Ontario: Convicted Impaired Driver, Marco Michael Muzzo, Sentenced To 9 Years & 4 Months

Update:

Mr. Marco Muzzo exiting the Newmarket Court.

see source

29-year-old Marco Muzzo appeared at the Newmarket Superior Court of Justice, before Justice Fuerst for sentencing on four counts of impaired driving causing the deaths of 65-year-old grandfather Gary Neville, 9-year-old Daniel Neville-Lake, 5-year-old Harrison Neville-Lake, and 2-year-old Milagros Neville-Lake, and two counts of impaired driving causing serious bodily harm to Josefina Frias and Neriza Neville.

Don't drink and drive. The consequences may be more than anyone is prepared to handle. The province spends $2.4-million annually on R.I.D.E., an amount that was doubled from $1.2 million in 2007-08. Stops have risen accordingly, from 505,733 in 2007-08 to 1,016,786 in 2011/12. Police laid 693 impaired charges, up from 652 in 2010-11 and 294 in 2009-10.

Background

Following a bachelor party (for his marriage scheduled in October, 2015) in Miami, 29-year-old Marco Muzzo flew to Toronto on a private jet. His plane landed in Toronto on September 27, 2015, at 3:15 p.m. at Toronto’s Pearson Airport. He walked to his Jeep Grand Cherokee and left Pearson’s parking lot at 3:27 p.m with the intention to drive to his home in Vaughan.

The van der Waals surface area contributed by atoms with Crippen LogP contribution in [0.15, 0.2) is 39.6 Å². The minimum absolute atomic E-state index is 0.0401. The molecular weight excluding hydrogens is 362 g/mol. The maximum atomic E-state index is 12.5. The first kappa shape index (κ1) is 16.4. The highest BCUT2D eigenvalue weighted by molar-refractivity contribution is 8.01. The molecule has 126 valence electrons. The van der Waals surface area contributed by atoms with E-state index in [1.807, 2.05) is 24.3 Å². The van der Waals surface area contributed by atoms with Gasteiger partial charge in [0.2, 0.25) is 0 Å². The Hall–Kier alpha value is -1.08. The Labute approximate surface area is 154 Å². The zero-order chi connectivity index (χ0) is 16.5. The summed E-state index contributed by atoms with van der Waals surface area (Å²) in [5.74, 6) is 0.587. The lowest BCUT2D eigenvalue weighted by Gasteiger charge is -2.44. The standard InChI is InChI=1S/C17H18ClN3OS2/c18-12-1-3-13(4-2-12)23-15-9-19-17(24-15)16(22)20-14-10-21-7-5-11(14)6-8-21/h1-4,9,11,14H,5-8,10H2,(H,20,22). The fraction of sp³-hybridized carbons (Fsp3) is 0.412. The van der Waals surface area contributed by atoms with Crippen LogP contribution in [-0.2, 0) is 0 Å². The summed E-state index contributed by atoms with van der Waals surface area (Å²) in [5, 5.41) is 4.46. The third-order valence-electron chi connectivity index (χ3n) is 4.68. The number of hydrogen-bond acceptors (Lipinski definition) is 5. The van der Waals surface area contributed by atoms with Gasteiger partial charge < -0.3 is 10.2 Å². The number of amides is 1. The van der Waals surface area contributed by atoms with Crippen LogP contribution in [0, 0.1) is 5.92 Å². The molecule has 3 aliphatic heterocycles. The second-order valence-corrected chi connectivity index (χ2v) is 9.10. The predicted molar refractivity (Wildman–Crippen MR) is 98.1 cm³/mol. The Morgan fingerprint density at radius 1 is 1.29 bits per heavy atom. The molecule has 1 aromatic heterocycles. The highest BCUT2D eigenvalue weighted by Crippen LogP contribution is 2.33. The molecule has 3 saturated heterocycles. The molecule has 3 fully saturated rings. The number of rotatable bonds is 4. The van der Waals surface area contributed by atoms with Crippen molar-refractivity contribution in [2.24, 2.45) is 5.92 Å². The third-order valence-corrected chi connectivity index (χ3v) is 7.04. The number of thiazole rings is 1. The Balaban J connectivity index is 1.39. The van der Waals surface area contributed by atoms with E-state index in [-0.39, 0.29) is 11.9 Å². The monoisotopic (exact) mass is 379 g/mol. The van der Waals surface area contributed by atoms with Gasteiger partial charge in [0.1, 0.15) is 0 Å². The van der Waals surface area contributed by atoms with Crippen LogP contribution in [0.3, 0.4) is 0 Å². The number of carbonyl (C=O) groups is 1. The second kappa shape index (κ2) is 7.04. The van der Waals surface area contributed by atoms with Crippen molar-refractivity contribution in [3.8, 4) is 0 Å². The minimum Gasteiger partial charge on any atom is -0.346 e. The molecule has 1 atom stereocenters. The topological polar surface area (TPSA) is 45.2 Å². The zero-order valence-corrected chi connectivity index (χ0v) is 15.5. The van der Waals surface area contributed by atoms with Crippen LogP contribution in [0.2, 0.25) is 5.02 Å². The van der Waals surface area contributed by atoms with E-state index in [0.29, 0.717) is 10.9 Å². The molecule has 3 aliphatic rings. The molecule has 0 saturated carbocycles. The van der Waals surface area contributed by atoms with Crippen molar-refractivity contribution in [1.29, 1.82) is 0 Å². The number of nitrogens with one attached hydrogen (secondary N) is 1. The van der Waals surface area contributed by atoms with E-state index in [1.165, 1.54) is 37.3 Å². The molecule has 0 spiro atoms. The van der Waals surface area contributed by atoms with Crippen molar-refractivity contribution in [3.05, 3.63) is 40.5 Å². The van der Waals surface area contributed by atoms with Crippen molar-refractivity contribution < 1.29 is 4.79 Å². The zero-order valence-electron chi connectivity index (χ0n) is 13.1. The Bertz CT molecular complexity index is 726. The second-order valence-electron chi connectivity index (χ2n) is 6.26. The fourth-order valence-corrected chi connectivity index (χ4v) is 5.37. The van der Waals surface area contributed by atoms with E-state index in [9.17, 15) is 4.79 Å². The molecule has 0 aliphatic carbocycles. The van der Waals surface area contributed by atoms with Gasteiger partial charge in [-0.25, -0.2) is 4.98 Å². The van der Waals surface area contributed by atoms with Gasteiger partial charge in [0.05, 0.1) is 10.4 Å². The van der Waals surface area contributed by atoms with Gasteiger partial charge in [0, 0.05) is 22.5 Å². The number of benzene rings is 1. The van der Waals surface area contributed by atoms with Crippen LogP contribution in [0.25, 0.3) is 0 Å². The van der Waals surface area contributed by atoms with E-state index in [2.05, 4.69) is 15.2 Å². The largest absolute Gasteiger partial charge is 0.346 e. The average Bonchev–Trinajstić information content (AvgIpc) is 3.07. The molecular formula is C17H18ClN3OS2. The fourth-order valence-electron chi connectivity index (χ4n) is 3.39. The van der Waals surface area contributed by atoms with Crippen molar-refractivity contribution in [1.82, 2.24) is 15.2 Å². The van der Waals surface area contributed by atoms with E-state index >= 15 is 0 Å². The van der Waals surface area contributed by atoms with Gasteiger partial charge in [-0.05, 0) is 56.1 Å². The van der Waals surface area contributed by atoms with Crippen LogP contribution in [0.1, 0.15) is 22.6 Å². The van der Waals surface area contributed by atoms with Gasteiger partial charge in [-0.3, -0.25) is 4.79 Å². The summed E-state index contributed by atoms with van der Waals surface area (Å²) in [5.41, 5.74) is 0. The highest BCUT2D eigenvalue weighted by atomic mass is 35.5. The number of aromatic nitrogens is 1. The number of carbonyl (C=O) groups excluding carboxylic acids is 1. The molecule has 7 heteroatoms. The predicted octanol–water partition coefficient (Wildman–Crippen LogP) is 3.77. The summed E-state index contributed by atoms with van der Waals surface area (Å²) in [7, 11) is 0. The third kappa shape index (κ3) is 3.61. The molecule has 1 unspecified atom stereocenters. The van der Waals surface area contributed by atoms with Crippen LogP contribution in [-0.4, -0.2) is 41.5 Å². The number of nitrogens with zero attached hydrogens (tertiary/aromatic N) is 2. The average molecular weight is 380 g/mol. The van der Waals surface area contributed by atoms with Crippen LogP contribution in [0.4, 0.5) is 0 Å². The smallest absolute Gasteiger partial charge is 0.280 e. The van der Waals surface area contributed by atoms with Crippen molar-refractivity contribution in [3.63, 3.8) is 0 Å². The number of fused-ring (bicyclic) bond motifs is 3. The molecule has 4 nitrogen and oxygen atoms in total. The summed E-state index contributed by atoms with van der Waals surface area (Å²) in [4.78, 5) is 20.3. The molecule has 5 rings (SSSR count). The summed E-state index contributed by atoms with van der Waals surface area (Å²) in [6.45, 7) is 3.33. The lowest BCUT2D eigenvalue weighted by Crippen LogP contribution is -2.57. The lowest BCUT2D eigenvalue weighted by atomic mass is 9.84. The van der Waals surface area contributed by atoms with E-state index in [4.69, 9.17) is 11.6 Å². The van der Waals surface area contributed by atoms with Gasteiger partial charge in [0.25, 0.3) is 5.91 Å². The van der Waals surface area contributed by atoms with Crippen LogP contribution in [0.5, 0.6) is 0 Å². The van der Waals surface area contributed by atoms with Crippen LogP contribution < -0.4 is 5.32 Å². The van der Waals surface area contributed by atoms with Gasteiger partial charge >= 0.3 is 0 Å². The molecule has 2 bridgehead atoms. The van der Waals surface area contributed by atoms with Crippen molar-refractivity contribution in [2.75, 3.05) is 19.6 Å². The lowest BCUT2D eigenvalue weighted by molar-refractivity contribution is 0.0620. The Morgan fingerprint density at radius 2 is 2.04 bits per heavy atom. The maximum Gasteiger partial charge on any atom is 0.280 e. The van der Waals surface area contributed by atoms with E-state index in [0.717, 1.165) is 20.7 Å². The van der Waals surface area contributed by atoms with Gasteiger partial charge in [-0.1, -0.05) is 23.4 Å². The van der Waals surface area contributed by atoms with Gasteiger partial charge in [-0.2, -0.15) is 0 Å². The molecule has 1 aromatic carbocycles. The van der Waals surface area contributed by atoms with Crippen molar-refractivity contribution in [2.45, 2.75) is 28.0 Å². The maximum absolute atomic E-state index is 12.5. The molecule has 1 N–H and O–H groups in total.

Marco Muzzo who was driving with a blood-alcohol content, nearly three (3) times the legal limit, would never reach his home that day.

Around 4:00 p.m. he was driving northbound on Kipling Avenue, approaching Kirby Road.

At that time, 64 year old Neriza Neville was driving westbound on Kirby Road in her daughter’s new 2016 Dodge Grand Caravan.  She had five passengers. Her mother, 91 year old Josefina Frias, was in the front passenger seat.  Behind them in the middle row were her grandsons, nine year old Daniel Neville-Lake and five year old Harrison Neville-Lake.  Her 65 year old husband, Gary Neville, was in the back row with the youngest grandchild, two year old Milagros Neville-Lake.

Ms. Neville slowed down as she approached the intersection with Kipling Avenue, even though she had the right of way.  As Mr. Muzzo approached the same intersection, he applied his brakes, but he entered the intersection without stopping for the stop sign.  He did so as Ms. Neville was driving through.

Mr. Muzzo’s Jeep struck the driver’s side of the Grand Caravan.  The impact sent the Grand Caravan into the northwest corner of the intersection, where it came to rest in a ditch after striking the stop sign facing southbound traffic.

The Jeep rotated counter-clockwise and continued northbound.  Its rear end rotated into the southbound lane of Kipling Avenue on the other side of the intersection, where it struck an almost stopped Mercedes on the front driver’s side. The occupants of the Mercedes were not injured.